“It’s a bag, one of those green trash bags for the leaves,” she said to the teapot.

But this explanation didn’t sit well in Ms. Wronski’s stomach; something about the motion she’d seen was too deliberate to be the wind, more like the pouring of the milk than the way it swirled afterward in her cup. An image came to her, so vivid and visceral that she spilled her tea, of an infant escaped from one of the houses that lined the other side of the street, its little hands and knees bruised and filthy from the asphalt.

Here’s an amazing concept design by artist Leilani Joy for The Scout from my story The Tale of the Scout and the Pachydormu, out now at Beneath Ceaseless Skies.

My novelette The Tale of the Scout and the Pachydormu is out now on the Beneath Ceaseless Skies website, as part of their tenth anniversary issue.  This is my fourth story at BCS, and I am proud to be able to be a part of the celebration of ten years of truly great fantasy.

The Tale of the Scout and the Pachydormu

I am delighted to announce that I’ve sold my novelette “The Tale of the Scout and the Pachydormu” to Beneath Ceaseless Skies. This is my fourth sale to that excellent venue, and I’m every bit as thrilled as I was for the first sale.  Here are my previous stories there:

The Telling — my first published fantasy story and winner of the 2013 World Fantasy Award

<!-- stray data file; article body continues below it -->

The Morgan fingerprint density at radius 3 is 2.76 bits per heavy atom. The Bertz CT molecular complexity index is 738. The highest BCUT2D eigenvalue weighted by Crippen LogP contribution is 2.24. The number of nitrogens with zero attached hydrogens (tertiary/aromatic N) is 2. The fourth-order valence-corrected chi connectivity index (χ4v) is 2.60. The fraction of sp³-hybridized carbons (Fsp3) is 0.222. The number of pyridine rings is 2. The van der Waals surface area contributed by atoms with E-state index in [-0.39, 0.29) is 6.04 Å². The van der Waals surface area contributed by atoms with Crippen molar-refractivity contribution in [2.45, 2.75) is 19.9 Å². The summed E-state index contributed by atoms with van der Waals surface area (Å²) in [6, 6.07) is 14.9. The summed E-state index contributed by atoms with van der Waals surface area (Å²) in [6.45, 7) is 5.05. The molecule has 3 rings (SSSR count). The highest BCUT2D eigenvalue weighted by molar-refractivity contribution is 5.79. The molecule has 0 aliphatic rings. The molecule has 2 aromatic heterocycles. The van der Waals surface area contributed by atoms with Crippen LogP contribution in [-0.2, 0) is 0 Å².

The Leaves Upon Her Falling Light

The Wind Shall Blow

And here’s the opening of the story:

Like you, I grew up with the telling of the Tale of the Scout and the Pachydormu. That telling, on the night of first new moon of winter, marked my years between toddler and twelve like tree rings.

The warm spice smell of the Butter Punch, the weight of that punch on your tongue and in your throat, the sugar crunch of the cookies–the slumped star of their legs and heads, the soft meringue of their shell hiding a spoonful of jam or a candied nut or the startling crackof the one uncooked bean that appointed the finder the night’s Governor–the giggles and gasps as the night’s Governor was hefted overhead and passed hand to hand around the room, the soft-hard of flannel blankets quilting the floor, pillowcases still filled with last year’s smells and last year’s crumbs, the knock and groan of the radiators whose warmth grew more welcome as the night stretched out.  And of course the soft solemn tones of ‘Uncle Willow’ reciting the Tale.

I’m delighted to have sold my short story “The Empyrean Light” to Conjunctions, for their Fall 2018 issue “A Cabinet of Curiosity”.

Here’s a taste:

Something was lying in the street. Ms. Wronski thought she saw it move, but by the time she had juggled her way up the stairs with her keys and the bag with the milk and the crumple of supermarket flyers and her satchel of ungraded homework, she was no longer certain. Curious, she peered down at it through the brittle curtains. Between the steep angle and dim light of the streetlamp, all Ms. Wronski could make out was a featureless black lump of undecided shape or size. As she watched, it moved, slowly up like a hand raised in hesitant recognition, then uncertainly down again. She stepped back from the window with a vague sense of embarrassment, and went to put the kettle on.

My story Left Hand Jane out now in Conjunctions: 69 Being Bodies, available from bookstores or online.